We recently got our hands on the latest ‘Mark 6’ mobile VR headset prototype from GameFace Labs. The ‘Head Mounted Console’ as the company calls it, features a 2560×1440 OLED display and an on-board processor, making the device a self-contained mobile VR headset with a notably wider field of view than Samsung’s Gear VR. The company says their headset will be on par—or better—than Gear VR’s superb headtracking latency.
While Gear VR impresses in many ways, one of the first things I noticed when putting on the GameFace Labs‘ Mark 6 prototype was how much wider the field of view is than Samsung’s mobile VR headset. Gear VR immerses, but has always appeared to show more of a binocular-like silhouette around the periphery of the field of view compared to headsets like the Rift DK2, and especially compared to the latest generation like the Rift CV1, HTC Vive, and 2015 Morpheus prototype.
So it was refreshing when I put on the Mark 6 and found that its field of view felt somewhere between the DK2 and those latest headsets. Rather than feeling like I was constricted by a binocular silhouette, the view inside the Mark 6 opened up around me. I also quickly noticed how vibrant the colors on the 2560×1440 display were, along with the rich blacks that OLED is known for. I saw the headset running at 60Hz, but GameFace CEO Ed Mason tells me that—as of our viewing— the company now has the unit running at 75Hz.
The display was suitably sharp and the screen-door effect not too noticeable. Although the panel is OLED, the Mark 6 doesn’t yet have low-persistence (a display technique that’s important for reducing motion blur), but Mason says that it will be ready by the time the company’s development kit ships.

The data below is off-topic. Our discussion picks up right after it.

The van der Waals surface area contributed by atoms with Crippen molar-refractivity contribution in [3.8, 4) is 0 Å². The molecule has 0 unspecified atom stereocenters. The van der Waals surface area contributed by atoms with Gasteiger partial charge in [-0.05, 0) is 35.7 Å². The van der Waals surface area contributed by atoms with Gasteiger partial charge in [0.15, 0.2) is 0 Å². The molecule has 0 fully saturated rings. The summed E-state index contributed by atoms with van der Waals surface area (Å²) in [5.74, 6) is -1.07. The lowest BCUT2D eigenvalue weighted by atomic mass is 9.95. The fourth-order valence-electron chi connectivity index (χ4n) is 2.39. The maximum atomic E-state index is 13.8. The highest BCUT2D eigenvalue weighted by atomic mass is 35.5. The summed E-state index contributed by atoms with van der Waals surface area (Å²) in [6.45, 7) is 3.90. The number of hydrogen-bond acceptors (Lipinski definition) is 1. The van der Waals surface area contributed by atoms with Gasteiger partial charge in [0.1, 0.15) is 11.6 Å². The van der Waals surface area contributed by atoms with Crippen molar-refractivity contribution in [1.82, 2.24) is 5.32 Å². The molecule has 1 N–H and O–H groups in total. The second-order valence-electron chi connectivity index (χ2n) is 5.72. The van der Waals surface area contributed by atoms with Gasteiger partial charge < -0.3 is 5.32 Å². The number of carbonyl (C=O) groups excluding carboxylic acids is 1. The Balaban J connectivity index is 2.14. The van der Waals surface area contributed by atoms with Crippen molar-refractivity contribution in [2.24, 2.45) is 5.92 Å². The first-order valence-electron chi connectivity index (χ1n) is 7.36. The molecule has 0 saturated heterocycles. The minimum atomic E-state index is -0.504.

GameFace Labs announced recently plans for the headset to feature Valve’s Lighthouse positional tracking tech and also be functional as a tethered headset, receiving high quality visuals from a powerful computer rather than the device’s onboard processor, making it a hybrid of sorts. The Mark 6 prototype doesn’t have these features built-in yet, but we’re definitely looking forward to testing them out.
The Mark 6 packs quite a bit of performance. The Nvidia Tegra K1 SoC makes the unit a complete standalone device, which is why GameFace is privy to the term ‘head mounted console’. The company says an on-board fan allows them to push the 2.3GHz CPU beyond the processing capabilities of the Note 4 (the phone that powers Gear VR). I was shown the device running a Cardboard app that the unit was able to push at a higher framerate than the Note 4, resulting in smoother gameplay when running stock Android VR apps.
When it comes to made-for-Gear VR titles though, Gear VR has the Mark 6 beat on head tracking latency and accuracy by a fair margin, thanks largely to crucial work done by Oculus to subvert Android and give Gear VR apps uniquely fast access to low-level hardware. When I asked if GameFace would be able to match the latency of Gear VR by the developer release of their mobile VR headset, Mason said “I can guarantee it,” and suggested that they may be able to achieve even lower latency, something that we look forward to seeing for ourselves.
Despite looking fairly bulky, the Mark 6 didn’t feel unreasonably heavy compared to other headsets. And although the headstrap looks somewhat flimsy, its ratcheting mechanism allowed a quick and comfortable adjustment around the head. The right side of the unit features a touchpad and a few buttons for various functions including a side-by-side view which can make any non-VR part of Android (like the home screen) viewable on the headset by duplicating the image and creating a monoscopic pair to be seen through the lenses.
There’s more to come from GameFace as the company continues to refine their development kit; we’re already looking forward to our next encounter with this ambitious device.